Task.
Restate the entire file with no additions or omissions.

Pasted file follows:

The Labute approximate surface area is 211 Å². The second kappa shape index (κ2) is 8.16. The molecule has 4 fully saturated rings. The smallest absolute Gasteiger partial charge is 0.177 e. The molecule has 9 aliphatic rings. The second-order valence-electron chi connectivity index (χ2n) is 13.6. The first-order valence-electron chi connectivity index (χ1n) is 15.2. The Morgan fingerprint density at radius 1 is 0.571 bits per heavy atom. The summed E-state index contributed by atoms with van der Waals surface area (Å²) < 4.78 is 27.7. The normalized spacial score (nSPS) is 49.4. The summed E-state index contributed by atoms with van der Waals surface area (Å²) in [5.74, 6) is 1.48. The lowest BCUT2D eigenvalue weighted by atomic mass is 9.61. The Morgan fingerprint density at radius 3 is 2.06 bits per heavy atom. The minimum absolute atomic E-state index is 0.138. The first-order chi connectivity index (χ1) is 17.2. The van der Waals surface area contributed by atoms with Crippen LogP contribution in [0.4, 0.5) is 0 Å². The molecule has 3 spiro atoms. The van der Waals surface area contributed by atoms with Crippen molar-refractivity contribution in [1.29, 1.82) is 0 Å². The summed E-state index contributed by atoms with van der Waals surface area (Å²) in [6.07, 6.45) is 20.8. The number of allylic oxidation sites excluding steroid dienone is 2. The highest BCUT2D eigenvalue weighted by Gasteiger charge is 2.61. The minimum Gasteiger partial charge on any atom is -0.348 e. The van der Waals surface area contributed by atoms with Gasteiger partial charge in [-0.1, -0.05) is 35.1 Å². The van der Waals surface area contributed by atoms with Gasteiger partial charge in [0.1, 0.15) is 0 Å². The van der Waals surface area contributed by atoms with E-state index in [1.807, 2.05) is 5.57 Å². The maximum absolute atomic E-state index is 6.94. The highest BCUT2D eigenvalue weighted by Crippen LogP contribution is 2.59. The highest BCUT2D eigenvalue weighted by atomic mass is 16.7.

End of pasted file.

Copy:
The Labute approximate surface area is 211 Å². The second kappa shape index (κ2) is 8.16. The molecule has 4 fully saturated rings. The smallest absolute Gasteiger partial charge is 0.177 e. The molecule has 9 aliphatic rings. The second-order valence-electron chi connectivity index (χ2n) is 13.6. The first-order valence-electron chi connectivity index (χ1n) is 15.2. The Morgan fingerprint density at radius 1 is 0.571 bits per heavy atom. The summed E-state index contributed by atoms with van der Waals surface area (Å²) < 4.78 is 27.7. The normalized spacial score (nSPS) is 49.4. The summed E-state index contributed by atoms with van der Waals surface area (Å²) in [5.74, 6) is 1.48. The lowest BCUT2D eigenvalue weighted by atomic mass is 9.61. The Morgan fingerprint density at radius 3 is 2.06 bits per heavy atom. The minimum absolute atomic E-state index is 0.138. The first-order chi connectivity index (χ1) is 17.2. The van der Waals surface area contributed by atoms with Crippen LogP contribution in [0.4, 0.5) is 0 Å². The molecule has 3 spiro atoms. The van der Waals surface area contributed by atoms with Crippen molar-refractivity contribution in [1.29, 1.82) is 0 Å². The summed E-state index contributed by atoms with van der Waals surface area (Å²) in [6.07, 6.45) is 20.8. The number of allylic oxidation sites excluding steroid dienone is 2. The highest BCUT2D eigenvalue weighted by Gasteiger charge is 2.61. The minimum Gasteiger partial charge on any atom is -0.348 e. The van der Waals surface area contributed by atoms with Gasteiger partial charge in [-0.1, -0.05) is 35.1 Å². The van der Waals surface area contributed by atoms with Gasteiger partial charge in [0.1, 0.15) is 0 Å². The van der Waals surface area contributed by atoms with E-state index in [1.807, 2.05) is 5.57 Å². The maximum absolute atomic E-state index is 6.94. The highest BCUT2D eigenvalue weighted by Crippen LogP contribution is 2.59. The highest BCUT2D eigenvalue weighted by atomic mass is 16.7.